Caffeine addiction is the harmful use of caffeine for a particular period of time, which has a negative effect on your health and other aspects of your life.
Some individuals only focus on the benefits of taking caffeine; others do not know that there are some negative effects to this drug like anxiety and sleep disruption.
Some people find it very difficult to sleep at bedtime after taking coffee to increase energy. Being one of the most widely used drugs, some persons don’t believe that one could be addicted to caffeine.
What to know about caffeine addiction
The most common source of caffeine is coffee. However, caffeine is also present in different foods, so you might be taking too much of it without you even knowing. Caffeine is among the most commonly used addictive substances.
Some persons easily mistake caffeine dependence and withdrawal for other conditions. They are both very unpleasant, psychologically, and physically.
Mood disorder symptoms are similar to the symptoms of caffeine withdrawal. Caffeine disorder can cause different health issues.
A safe way to quit caffeine without experiencing withdrawal symptoms is by increasing the mixture of your non-caffeinated drinks to your caffeinated beverages.
Other symptoms that may be mistaken for caffeine withdrawal symptoms include
What are the Symptoms of Caffeine Addiction?
Individuals who use caffeine enjoy the energy that it provides, but when you become addicted to it, there are some symptoms that you may experience.
The symptoms include;
- Stomach upset
- Increased urination
- Increased heart rate
- Muscle twitch
- Sleep difficulty
- Flushed face
What are the Symptoms of Caffeine Withdrawal?
When the body is dependent on caffeine, excluding it from your diet may trigger some withdrawal symptoms. Withdrawal symptoms usually begin twelve to twenty-four hours after stopping caffeine. Some of the symptoms include;
- Tremors: people who depend on caffeine tend to get tremors during withdrawal. A common side effect of drinking too much caffeine is having shaky hands. The tremor that is often related to caffeine withdrawal occurs in the hand, and it usually lasts for nine days, so you should see a doctor if the tremors exceed this period.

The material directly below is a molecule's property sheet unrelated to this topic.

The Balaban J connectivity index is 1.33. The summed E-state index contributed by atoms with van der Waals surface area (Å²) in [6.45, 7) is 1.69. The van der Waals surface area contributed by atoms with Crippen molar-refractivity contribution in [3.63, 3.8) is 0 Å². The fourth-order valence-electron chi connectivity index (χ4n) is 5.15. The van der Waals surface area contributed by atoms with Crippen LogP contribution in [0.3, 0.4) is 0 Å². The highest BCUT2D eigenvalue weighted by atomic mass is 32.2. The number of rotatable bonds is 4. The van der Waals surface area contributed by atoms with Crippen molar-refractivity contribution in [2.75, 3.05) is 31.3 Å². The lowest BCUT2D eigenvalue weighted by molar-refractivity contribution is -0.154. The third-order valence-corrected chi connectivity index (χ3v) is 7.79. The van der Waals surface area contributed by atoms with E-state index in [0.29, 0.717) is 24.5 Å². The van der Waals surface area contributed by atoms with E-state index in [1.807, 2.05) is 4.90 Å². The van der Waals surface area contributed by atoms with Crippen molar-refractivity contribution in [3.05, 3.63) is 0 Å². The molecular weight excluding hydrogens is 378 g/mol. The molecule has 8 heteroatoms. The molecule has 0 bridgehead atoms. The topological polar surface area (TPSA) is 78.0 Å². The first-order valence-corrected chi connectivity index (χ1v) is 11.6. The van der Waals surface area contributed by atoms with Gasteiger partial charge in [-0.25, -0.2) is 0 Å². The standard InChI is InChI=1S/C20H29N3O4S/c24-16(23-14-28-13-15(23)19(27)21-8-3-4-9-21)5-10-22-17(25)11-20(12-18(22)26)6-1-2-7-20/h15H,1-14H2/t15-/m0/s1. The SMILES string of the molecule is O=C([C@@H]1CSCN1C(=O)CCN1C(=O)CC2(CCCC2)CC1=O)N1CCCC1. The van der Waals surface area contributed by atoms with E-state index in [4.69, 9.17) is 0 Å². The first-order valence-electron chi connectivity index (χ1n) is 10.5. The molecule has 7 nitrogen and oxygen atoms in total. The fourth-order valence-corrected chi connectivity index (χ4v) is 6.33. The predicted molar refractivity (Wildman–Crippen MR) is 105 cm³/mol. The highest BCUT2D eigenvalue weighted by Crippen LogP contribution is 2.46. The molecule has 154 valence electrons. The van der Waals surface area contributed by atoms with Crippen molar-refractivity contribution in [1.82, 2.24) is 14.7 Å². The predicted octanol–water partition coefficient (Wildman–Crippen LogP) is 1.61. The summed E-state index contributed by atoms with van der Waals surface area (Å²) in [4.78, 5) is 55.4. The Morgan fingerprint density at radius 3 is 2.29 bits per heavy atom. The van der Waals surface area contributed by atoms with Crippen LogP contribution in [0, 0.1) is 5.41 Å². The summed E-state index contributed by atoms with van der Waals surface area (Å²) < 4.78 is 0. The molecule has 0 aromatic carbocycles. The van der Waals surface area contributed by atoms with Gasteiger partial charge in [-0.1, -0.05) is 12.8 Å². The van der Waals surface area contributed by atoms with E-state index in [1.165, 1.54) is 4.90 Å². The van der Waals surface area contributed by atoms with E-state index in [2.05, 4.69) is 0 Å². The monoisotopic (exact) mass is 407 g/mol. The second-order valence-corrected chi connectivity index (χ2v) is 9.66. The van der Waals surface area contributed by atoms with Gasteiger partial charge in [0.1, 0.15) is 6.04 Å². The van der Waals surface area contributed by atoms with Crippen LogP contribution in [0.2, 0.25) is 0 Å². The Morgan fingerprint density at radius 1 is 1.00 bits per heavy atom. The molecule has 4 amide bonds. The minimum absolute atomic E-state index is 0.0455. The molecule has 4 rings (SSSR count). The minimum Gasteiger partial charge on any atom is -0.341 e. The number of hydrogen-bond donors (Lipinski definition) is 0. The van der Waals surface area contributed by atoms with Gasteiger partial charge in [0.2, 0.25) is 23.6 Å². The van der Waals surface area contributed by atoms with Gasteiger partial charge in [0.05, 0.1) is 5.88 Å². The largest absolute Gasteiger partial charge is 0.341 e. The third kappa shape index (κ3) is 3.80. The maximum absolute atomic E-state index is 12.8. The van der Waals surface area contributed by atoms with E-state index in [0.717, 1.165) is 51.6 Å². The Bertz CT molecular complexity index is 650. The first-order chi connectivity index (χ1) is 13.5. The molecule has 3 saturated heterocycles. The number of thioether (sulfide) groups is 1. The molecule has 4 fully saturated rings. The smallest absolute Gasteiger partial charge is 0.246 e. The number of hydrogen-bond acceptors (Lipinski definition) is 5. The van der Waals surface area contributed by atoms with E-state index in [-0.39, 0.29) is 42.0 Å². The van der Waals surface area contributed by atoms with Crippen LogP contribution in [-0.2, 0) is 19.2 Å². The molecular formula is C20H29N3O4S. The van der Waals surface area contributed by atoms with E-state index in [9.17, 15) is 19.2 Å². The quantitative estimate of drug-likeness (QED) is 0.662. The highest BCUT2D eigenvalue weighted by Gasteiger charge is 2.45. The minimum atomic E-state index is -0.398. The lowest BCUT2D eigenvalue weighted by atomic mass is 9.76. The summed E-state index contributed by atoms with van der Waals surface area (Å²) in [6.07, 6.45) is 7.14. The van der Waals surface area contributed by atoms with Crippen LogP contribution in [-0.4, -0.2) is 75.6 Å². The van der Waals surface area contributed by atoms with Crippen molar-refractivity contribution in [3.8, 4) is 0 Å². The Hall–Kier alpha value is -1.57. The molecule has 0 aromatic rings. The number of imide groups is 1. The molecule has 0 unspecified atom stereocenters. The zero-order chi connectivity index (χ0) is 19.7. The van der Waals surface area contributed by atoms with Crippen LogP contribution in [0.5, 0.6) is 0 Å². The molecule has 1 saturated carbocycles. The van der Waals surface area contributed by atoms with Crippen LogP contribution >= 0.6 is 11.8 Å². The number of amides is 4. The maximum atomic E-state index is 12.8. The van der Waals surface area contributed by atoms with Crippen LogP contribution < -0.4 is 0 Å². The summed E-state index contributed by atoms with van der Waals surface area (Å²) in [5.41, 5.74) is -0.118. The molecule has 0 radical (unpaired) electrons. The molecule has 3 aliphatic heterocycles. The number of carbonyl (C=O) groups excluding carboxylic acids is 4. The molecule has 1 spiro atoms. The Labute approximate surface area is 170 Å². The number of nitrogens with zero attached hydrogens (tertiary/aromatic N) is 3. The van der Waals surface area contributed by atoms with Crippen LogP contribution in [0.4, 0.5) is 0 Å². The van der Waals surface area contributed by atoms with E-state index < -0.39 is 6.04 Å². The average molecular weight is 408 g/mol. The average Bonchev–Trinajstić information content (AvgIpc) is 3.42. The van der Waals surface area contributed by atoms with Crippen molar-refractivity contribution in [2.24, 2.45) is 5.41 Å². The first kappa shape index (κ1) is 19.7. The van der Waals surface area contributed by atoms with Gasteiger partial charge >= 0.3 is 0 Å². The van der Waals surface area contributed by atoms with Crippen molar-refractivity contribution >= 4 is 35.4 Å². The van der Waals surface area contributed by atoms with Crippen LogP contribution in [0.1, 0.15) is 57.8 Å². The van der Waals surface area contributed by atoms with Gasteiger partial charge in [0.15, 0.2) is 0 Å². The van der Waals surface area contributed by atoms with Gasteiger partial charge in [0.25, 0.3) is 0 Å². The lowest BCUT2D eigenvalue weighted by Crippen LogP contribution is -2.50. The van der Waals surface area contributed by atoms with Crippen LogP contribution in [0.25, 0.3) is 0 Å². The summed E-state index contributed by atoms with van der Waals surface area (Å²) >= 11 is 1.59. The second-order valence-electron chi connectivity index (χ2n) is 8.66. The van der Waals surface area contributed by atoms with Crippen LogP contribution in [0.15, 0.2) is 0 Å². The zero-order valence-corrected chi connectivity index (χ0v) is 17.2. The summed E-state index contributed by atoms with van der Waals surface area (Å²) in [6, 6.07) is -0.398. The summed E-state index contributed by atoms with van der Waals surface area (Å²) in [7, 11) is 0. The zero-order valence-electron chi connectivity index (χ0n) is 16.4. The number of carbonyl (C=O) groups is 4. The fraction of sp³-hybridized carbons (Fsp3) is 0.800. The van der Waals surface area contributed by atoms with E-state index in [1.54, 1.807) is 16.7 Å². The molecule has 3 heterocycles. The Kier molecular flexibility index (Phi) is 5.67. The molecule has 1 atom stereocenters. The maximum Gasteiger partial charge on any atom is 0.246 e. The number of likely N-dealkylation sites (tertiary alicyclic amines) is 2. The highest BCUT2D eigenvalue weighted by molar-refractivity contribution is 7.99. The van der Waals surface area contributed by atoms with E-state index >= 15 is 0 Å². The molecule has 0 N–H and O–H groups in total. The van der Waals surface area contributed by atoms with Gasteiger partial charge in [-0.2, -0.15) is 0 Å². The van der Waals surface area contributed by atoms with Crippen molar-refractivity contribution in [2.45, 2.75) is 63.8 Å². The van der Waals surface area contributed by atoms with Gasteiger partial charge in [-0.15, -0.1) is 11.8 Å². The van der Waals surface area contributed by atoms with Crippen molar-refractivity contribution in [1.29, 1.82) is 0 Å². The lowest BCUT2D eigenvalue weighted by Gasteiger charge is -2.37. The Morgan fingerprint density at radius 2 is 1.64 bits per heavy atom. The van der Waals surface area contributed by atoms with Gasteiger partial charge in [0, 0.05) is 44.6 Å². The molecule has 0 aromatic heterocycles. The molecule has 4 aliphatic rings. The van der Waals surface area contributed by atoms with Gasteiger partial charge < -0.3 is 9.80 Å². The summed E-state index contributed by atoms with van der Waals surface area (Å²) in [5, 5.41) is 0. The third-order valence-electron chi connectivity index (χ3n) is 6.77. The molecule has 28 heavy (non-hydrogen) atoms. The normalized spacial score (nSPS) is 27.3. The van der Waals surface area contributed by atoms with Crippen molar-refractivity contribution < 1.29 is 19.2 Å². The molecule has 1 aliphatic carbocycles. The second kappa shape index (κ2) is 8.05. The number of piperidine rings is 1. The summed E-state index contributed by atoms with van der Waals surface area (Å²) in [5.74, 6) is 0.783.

- Depressed Mood: caffeine has the ability to raise moods. One study noted that a number of individuals who took caffeine frequently found out that 0.68mg per pound of the weight of the body led to a more positive mood compared to placebo. Caffeine boosts feelings of well being, so by cutting it out; it may lead to depressed mood in regular consumers.
- Headache: withdrawal also causes increased blood flow to the brain, which leads to headaches in some individuals. Though withdrawal causes headaches, caffeine is still used to treat migraines.
- Fatigue: coffee is a natural stimulant in the body, and when it wears off, the individual becomes very tired. Most coffee users depend on it to boost their daily performance. But removing from the individual’s diet may cause fatigue.
- Anxiety: A cup of coffee may trigger feelings of anxiety in individuals who are sensitive to caffeine. The body can be psychologically and physically dependent on caffeine, and it may cause anxiety during withdrawal.
- Irritability: individuals that are psychologically or physically dependent on this stimulant may feel irritated when withdrawaling from this stimulant.
- Difficulty concentrating: some individuals tend to take tea or coffee to help boost concentration. Withdrawal from caffeine can make you have a tough time concentrating on a particular task.
How can Caffeine Addiction Look Like and Feel Like Other Disorders?
Also, the stimulating effect of caffeine can trigger some behavioural change and visible symptoms that may look and feel like, and therefore be easily mistaken for other conditions and disorders.
Therefore, if your doctor is assessing you for any disorders, it is essential to let your psychologist or doctor know the amount of caffeine you consume, as well as the frequency of your intake.
For instance, caffeine intoxication causes symptoms that can be easily mistaken for anxiety disorders such as panic attacks.
Too much intake of caffeine can also worsen anxiety disorder symptoms in affected people, aggravating feelings of worry, intensifying racing thoughts, making it harder to quiet the mind, intensifying agitation and shakiness, preventing relaxation, and depriving one of quality (or any) sleep.